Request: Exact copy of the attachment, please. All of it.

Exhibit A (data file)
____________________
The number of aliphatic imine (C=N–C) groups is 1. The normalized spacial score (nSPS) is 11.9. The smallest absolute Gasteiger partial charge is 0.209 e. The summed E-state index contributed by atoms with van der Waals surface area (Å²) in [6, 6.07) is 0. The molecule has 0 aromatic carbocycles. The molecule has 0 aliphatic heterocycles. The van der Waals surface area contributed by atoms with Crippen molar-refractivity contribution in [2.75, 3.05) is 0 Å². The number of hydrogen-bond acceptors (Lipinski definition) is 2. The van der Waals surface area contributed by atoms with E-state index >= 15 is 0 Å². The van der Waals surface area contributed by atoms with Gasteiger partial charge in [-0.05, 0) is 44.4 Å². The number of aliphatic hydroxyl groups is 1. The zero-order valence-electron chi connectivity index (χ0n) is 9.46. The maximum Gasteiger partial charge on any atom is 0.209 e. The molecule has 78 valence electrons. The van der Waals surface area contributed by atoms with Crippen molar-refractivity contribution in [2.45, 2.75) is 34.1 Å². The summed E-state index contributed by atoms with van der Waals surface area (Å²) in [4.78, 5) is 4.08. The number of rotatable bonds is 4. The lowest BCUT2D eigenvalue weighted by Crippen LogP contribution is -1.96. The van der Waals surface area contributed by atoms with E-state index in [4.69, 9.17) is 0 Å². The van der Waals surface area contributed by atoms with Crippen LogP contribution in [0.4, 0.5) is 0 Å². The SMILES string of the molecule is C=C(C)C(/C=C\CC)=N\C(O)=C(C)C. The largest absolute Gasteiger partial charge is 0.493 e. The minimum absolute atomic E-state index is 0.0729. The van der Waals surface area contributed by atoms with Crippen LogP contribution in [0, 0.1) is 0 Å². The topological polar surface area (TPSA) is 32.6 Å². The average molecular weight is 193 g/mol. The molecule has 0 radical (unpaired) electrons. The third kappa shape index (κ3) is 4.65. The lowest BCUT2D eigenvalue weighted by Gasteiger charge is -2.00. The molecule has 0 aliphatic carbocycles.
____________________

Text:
The number of aliphatic imine (C=N–C) groups is 1. The normalized spacial score (nSPS) is 11.9. The smallest absolute Gasteiger partial charge is 0.209 e. The summed E-state index contributed by atoms with van der Waals surface area (Å²) in [6, 6.07) is 0. The molecule has 0 aromatic carbocycles. The molecule has 0 aliphatic heterocycles. The van der Waals surface area contributed by atoms with Crippen molar-refractivity contribution in [2.75, 3.05) is 0 Å². The number of hydrogen-bond acceptors (Lipinski definition) is 2. The van der Waals surface area contributed by atoms with E-state index >= 15 is 0 Å². The van der Waals surface area contributed by atoms with Gasteiger partial charge in [-0.05, 0) is 44.4 Å². The number of aliphatic hydroxyl groups is 1. The zero-order valence-electron chi connectivity index (χ0n) is 9.46. The maximum Gasteiger partial charge on any atom is 0.209 e. The molecule has 78 valence electrons. The van der Waals surface area contributed by atoms with Crippen molar-refractivity contribution in [2.45, 2.75) is 34.1 Å². The summed E-state index contributed by atoms with van der Waals surface area (Å²) in [4.78, 5) is 4.08. The number of rotatable bonds is 4. The lowest BCUT2D eigenvalue weighted by Crippen LogP contribution is -1.96. The van der Waals surface area contributed by atoms with E-state index in [4.69, 9.17) is 0 Å². The van der Waals surface area contributed by atoms with Crippen LogP contribution in [0.4, 0.5) is 0 Å². The SMILES string of the molecule is C=C(C)C(/C=C\CC)=N\C(O)=C(C)C. The largest absolute Gasteiger partial charge is 0.493 e. The minimum absolute atomic E-state index is 0.0729. The van der Waals surface area contributed by atoms with Crippen LogP contribution in [0, 0.1) is 0 Å². The topological polar surface area (TPSA) is 32.6 Å². The average molecular weight is 193 g/mol. The molecule has 0 radical (unpaired) electrons. The third kappa shape index (κ3) is 4.65. The lowest BCUT2D eigenvalue weighted by Gasteiger charge is -2.00. The molecule has 0 aliphatic carbocycles.